Next UK PM must know ‘biggest threat’ is Russia – military chief — Analysis

According to the British Armed Forces, Moscow’s challenge could last for many decades.

Boris Johnson’s successor as British prime minister should recognise that Russia is the “biggest threat”To the UK, Admiral Tony Radakin (Chief of the Defense Staff) stated. 

This will be the briefing the military’s top brass will give the new leader “dominated by Ukraine and the support that we are providing to Ukraine,” Radakin told BBC One’s Sunday Morning program. “And then we have to remind the prime minister of the extraordinary responsibility they have with the UK as a nuclear power.”

Johnson quit earlier this month, following several high-profile scandals. There was also a wave resignations by cabinet ministers. But Johnson will still be in office until his replacement is found.

London was the last PM and one of the most vocal supporters of Kiev during its war with Moscow. It supplied Ukraine with arms, trained its troops and advocated for a military solution.

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The assessment by the British military shows that Russia is a major threat to international security. “a relatively stable regime,”Radakin stated that this means Britain will continue to be at risk for many years. 

“The challenge of Russia is going to endure way beyond 2022 and 2023 and 2024, this is going to go on for a long time… potentially decades in terms of Russia as a threat,”The Admiral was right.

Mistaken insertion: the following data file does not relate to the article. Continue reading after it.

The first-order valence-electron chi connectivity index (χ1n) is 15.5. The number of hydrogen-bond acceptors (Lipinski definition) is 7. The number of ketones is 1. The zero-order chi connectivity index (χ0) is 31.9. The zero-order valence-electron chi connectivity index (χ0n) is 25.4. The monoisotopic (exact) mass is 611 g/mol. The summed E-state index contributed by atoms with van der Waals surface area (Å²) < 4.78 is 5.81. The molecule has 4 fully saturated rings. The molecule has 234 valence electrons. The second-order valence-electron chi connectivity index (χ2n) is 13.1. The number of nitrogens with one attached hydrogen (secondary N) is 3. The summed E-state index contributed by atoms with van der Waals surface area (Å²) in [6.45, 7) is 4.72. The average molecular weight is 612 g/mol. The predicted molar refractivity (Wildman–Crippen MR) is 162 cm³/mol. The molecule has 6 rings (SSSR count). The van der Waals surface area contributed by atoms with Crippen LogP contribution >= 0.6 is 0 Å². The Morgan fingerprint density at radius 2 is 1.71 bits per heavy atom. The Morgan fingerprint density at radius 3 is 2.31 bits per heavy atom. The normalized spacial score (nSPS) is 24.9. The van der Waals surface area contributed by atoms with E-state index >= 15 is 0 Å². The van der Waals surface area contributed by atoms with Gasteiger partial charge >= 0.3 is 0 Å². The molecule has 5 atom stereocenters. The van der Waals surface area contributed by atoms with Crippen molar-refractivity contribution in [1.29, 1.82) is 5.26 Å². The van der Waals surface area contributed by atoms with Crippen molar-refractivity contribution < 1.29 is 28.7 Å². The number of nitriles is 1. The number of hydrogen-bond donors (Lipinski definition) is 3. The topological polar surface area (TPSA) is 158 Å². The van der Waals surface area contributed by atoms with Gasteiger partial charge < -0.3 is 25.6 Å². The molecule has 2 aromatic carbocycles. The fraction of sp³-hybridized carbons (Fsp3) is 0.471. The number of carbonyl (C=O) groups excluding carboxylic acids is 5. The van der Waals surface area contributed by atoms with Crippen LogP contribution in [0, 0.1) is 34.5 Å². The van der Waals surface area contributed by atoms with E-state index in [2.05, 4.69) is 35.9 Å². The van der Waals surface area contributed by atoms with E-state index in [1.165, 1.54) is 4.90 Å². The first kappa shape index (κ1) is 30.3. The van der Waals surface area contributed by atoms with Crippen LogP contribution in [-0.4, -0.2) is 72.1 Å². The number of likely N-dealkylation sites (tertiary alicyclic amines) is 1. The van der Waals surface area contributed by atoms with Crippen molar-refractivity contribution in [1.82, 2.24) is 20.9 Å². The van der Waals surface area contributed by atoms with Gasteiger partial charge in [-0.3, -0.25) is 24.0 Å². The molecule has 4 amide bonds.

Moscow’s land forces “are probably less of a threat in the short term because of that degradation, that depletion that we’re seeing with their struggle in Ukraine,”He said.

“But Russia continues to be a nuclear power, it’s got cyber capabilities, it’s got space capabilities, and it’s got particular programmes under water so it can threaten the underwater cables that allow the world’s information to transit around the whole globe,”He warned.

British weapons stockpile drained by Ukraine deliveries

The admiral responded that the UK’s armed forces would remain in the same shape if defense spending was increased to 3% of the GDP. This is what some politicians have suggested. “would be even more modern and they would have even more punch and they would have even more impact around the world.”

Radakin last month admitted that Britain had given Ukraine so many weapons that they would be difficult to replace.

“Yes, you can churn out shells and artillery, but even at the not super-sophisticated end, even at the modest end of an NLAW [anti-tank] weapon, then that’s going to take several years to get back to our original stocks,”He spoke to parliament.

Britain would require between 5 and 10 years before it could field a Division that can be used for this purpose. “that we would want,”According to the Admiral.

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